Our tubie isn’t going to break. – It’s easy for some people to feel like they have to be gentle with a tube-fed child so they don’t rip the tube out or cause discomfort.  Now, I’m not saying to be careless or just yank the tube out, but many kids can tolerate “normal” playing.  Take your cue from the parents.  Fortunately, Braxton is just a regular little boy and I foresee more hospital visits for little boy things like broken bones and stitches than we’ve had so far for his condition.  haha There’s no stopping him when he gets older.

Be mindful of our schedules. – Don’t be offended if you invite us out and we say no. It’s not that we don’t want to hang out with you, but it really does take A LOT to work out qualified babysitters.  It’s hard finding a good sitter for “typical” kids, so finding one who can properly feed and care for Braxton is even more difficult.  Our parents live out of town, they are the ones we trust the most and they know all that Braxton requires.  For the most part, they can’t just get here at the last minute (so, if you invite us an hour before the event, don’t count on us being there – we need a little notice) Don’t give up on us though! If we can actually plan something out, we’re more than happy to go out or have dinner with you!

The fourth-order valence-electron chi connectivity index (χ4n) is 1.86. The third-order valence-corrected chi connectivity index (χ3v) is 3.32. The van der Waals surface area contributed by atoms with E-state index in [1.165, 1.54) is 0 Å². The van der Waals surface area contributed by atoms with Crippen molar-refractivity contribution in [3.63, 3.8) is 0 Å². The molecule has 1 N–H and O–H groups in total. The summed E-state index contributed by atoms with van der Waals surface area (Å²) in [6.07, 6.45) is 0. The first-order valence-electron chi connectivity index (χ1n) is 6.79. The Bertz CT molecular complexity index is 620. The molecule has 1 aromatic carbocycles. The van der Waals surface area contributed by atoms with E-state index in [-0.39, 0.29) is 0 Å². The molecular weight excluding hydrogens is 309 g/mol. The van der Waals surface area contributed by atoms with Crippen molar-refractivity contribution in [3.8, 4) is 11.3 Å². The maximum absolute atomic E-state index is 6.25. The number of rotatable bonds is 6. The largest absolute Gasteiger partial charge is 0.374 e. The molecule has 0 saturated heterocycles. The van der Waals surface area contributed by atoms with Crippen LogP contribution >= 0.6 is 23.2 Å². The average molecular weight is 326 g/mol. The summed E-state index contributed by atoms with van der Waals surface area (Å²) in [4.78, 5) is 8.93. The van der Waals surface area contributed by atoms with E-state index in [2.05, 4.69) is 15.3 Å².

Have a willingness to learn.  – We are so fortunate that our family has a true will to learn all about Braxton and all that it takes to care for him.  It really means a lot to have people who WANT to learn and be more educated.  Again, thanks to our awesome support system.